resting up is an interdisciplinary group of chronically ill and disabled friends practising slowness/crip time to create, think, and interrupt neoliberal pressures and expectations on the body.
We’re sick, tired, and slow. We move under crip time and reject notions that productivity defines our value. When we check our schedules, we do so knowing that “crip time bends the clock to meet disabled bodies and minds” (Kafer). That our lives are not linear and sit outside normativity, beyond neoliberal trappings of the 9 to 5 and focus on self-improvement.
Frankly, we don’t like work. We see compressed time slots of wage labour and recognise that they are seldom optional. In these normative trappings, we don’t want to have to prove our sickness or weigh up how ill we’re feeling to justify a day off. This collective rejects the need to perform illness to the medical sphere, making space for all of our lived experiences and bodily narratives.
We are working towards a future we desire and each have a hand in crafting. A mindset that accepts the bed as a creative and political site. A future that won’t demand “have you got capacity?” and will accept no for an answer. A world that allows for joy and pleasure seeking, and prioritises this over unsustainable labour demands.
We believe in the strength of a group, of mutual aid, and care in every form. While we would be foolish to believe this project will change the world, we lean into it as a place to make art that is reactive and reflective of collective, local struggle. Here is a place to make mistakes, to craft new theories of disability and chronic illness, to do things that support each other and make us feel.
Within our collective, there are artists, writers, feminists, queers, those with visible and invisible illnesses, students, workers, and more. We joined together out of shared interests and our individual work that illustrates what it is to live with chronic illness and disability. Several of us are white, cis-gendered and university-educated, tensions we grapple with in our meetings and the work we produce. While we recognise the limitations of such perspectives and these labels, we use them as organisational tools and welcome everyone who wants to join us.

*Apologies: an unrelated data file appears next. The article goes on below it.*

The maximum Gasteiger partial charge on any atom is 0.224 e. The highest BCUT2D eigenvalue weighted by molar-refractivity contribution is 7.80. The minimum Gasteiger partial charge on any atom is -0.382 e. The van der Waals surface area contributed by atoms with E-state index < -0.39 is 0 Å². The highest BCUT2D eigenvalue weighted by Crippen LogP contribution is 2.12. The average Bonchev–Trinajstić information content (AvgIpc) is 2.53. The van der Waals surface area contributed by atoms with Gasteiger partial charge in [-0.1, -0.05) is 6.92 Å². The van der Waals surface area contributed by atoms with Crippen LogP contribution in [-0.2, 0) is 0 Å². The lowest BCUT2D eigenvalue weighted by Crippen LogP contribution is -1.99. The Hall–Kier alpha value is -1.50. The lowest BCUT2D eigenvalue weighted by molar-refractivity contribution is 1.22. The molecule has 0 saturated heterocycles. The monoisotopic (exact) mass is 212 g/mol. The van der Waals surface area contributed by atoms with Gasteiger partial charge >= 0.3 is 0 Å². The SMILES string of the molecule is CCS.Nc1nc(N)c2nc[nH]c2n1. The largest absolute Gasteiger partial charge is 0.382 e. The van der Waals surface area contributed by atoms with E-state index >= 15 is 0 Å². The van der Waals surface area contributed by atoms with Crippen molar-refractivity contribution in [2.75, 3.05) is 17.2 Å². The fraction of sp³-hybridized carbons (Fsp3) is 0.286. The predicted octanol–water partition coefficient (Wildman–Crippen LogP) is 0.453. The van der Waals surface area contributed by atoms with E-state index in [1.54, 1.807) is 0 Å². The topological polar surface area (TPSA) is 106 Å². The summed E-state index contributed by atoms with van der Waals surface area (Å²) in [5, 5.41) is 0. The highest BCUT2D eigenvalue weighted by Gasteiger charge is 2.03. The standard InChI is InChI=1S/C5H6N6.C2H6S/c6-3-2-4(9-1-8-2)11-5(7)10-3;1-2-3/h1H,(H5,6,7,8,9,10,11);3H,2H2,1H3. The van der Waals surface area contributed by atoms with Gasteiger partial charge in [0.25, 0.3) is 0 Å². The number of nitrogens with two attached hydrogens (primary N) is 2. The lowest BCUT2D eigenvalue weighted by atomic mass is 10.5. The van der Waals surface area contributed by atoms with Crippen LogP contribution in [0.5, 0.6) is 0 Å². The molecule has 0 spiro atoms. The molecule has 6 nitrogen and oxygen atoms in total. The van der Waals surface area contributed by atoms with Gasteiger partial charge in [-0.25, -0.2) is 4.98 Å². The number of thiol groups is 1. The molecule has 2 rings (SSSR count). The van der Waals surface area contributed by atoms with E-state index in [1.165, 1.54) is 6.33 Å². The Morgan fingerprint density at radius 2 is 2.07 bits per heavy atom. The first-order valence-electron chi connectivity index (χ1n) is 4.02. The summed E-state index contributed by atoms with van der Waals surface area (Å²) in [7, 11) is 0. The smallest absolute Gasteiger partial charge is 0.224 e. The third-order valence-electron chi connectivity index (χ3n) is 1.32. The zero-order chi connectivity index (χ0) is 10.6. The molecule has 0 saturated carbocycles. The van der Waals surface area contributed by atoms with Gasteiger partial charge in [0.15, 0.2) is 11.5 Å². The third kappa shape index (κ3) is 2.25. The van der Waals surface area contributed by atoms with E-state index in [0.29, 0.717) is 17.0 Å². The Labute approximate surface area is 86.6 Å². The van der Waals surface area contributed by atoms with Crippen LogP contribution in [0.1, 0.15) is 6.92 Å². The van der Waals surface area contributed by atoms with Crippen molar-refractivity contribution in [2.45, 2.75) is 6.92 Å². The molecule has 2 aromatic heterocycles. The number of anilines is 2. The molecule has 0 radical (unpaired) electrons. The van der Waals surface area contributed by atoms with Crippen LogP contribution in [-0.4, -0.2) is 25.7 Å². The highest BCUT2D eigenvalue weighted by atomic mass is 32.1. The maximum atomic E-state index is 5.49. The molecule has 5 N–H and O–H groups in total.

We know that time is a precious commodity. Though we prioritise slowness, we recognise this is at odds with the wider status quo. This collective is a minimal commitment that we dedicate time to as and when we can. While we want to create art (over doing the work we’re paid for), our energies don’t always stretch that far. This collective offers a place for that - the pieces that are half-finished, fragmentary ideas, or need more hands to make real.
Our principles are:
To make work for and of the chronically ill and disabled communities of which we are part. This project is outwardly focused and seeks to represent and reflect the experiences of many chronically ill and disabled folx. Should it ever lean towards navel-gazing, we will resteer it or abandon it.
We want to make and take up space. This collective wants to find and fill gaps where people can craft and experiment with art - whatever that looks like. The work we make may be ‘bad’, unfinished, or without ‘use’, as so many things worth doing often are, and we will happily occupy all these outcomes.
We could mess up. No one is perfect. But if we do make something misguided or blunder, we will hold each other accountable using processes based on transformative justice to avoid reproducing the same mistakes or harms.
We are forever growing and changing. Our work is not stuck, however slow. We will keep records of our practice and impromptu conversations. This will help us reflect and grow as our work does too.
We want to rest, recognising that this is a multifaceted term. We see rest as political engagement, self-preservation (as in Lorde’s approach), not thinking or doing, and, above all, essential.
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